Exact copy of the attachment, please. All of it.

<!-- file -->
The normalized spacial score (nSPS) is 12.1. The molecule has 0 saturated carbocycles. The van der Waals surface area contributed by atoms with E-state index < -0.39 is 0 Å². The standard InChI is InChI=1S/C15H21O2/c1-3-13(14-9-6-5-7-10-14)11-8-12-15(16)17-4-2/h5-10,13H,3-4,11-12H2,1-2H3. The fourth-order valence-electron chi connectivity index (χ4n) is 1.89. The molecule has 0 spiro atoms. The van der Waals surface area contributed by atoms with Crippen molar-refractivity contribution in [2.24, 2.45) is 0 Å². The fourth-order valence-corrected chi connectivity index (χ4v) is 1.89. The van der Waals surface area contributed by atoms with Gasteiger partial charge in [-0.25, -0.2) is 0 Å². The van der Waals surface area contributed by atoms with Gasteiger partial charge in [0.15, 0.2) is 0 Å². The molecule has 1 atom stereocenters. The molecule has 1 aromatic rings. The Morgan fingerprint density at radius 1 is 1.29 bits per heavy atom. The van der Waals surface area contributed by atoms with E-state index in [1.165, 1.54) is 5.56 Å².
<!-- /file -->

The normalized spacial score (nSPS) is 12.1. The molecule has 0 saturated carbocycles. The van der Waals surface area contributed by atoms with E-state index < -0.39 is 0 Å². The standard InChI is InChI=1S/C15H21O2/c1-3-13(14-9-6-5-7-10-14)11-8-12-15(16)17-4-2/h5-10,13H,3-4,11-12H2,1-2H3. The fourth-order valence-electron chi connectivity index (χ4n) is 1.89. The molecule has 0 spiro atoms. The van der Waals surface area contributed by atoms with Crippen molar-refractivity contribution in [2.24, 2.45) is 0 Å². The fourth-order valence-corrected chi connectivity index (χ4v) is 1.89. The van der Waals surface area contributed by atoms with Gasteiger partial charge in [-0.25, -0.2) is 0 Å². The van der Waals surface area contributed by atoms with Gasteiger partial charge in [0.15, 0.2) is 0 Å². The molecule has 1 atom stereocenters. The molecule has 1 aromatic rings. The Morgan fingerprint density at radius 1 is 1.29 bits per heavy atom. The van der Waals surface area contributed by atoms with E-state index in [1.165, 1.54) is 5.56 Å².